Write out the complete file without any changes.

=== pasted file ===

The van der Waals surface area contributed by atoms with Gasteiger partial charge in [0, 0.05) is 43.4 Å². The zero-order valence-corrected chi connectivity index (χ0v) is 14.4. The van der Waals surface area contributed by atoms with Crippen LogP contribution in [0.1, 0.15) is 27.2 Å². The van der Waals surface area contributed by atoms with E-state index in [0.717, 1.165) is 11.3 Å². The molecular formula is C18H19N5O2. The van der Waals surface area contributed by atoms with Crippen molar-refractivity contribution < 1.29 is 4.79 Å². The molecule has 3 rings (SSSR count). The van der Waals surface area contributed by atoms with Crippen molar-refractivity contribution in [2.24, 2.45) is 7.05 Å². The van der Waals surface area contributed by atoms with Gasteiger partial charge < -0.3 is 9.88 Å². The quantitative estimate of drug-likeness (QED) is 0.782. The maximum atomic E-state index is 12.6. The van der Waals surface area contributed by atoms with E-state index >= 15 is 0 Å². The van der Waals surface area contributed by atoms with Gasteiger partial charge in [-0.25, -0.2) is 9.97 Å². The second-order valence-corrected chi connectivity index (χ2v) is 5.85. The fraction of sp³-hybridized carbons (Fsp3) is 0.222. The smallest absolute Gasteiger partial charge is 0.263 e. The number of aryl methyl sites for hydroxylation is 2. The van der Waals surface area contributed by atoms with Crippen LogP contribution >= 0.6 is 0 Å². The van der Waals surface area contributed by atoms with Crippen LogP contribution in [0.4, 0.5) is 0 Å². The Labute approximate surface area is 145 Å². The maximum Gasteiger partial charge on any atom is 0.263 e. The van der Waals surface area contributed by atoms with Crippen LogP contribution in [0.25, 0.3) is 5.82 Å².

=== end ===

The van der Waals surface area contributed by atoms with Gasteiger partial charge in [0, 0.05) is 43.4 Å². The zero-order valence-corrected chi connectivity index (χ0v) is 14.4. The van der Waals surface area contributed by atoms with Crippen LogP contribution in [0.1, 0.15) is 27.2 Å². The van der Waals surface area contributed by atoms with E-state index in [0.717, 1.165) is 11.3 Å². The molecular formula is C18H19N5O2. The van der Waals surface area contributed by atoms with Crippen molar-refractivity contribution < 1.29 is 4.79 Å². The molecule has 3 rings (SSSR count). The van der Waals surface area contributed by atoms with Crippen molar-refractivity contribution in [2.24, 2.45) is 7.05 Å². The van der Waals surface area contributed by atoms with Gasteiger partial charge < -0.3 is 9.88 Å². The quantitative estimate of drug-likeness (QED) is 0.782. The maximum atomic E-state index is 12.6. The van der Waals surface area contributed by atoms with E-state index >= 15 is 0 Å². The van der Waals surface area contributed by atoms with Gasteiger partial charge in [-0.25, -0.2) is 9.97 Å². The second-order valence-corrected chi connectivity index (χ2v) is 5.85. The fraction of sp³-hybridized carbons (Fsp3) is 0.222. The smallest absolute Gasteiger partial charge is 0.263 e. The number of aryl methyl sites for hydroxylation is 2. The van der Waals surface area contributed by atoms with Crippen LogP contribution >= 0.6 is 0 Å². The van der Waals surface area contributed by atoms with Crippen LogP contribution in [0.4, 0.5) is 0 Å². The Labute approximate surface area is 145 Å². The maximum Gasteiger partial charge on any atom is 0.263 e. The van der Waals surface area contributed by atoms with Crippen LogP contribution in [0.25, 0.3) is 5.82 Å².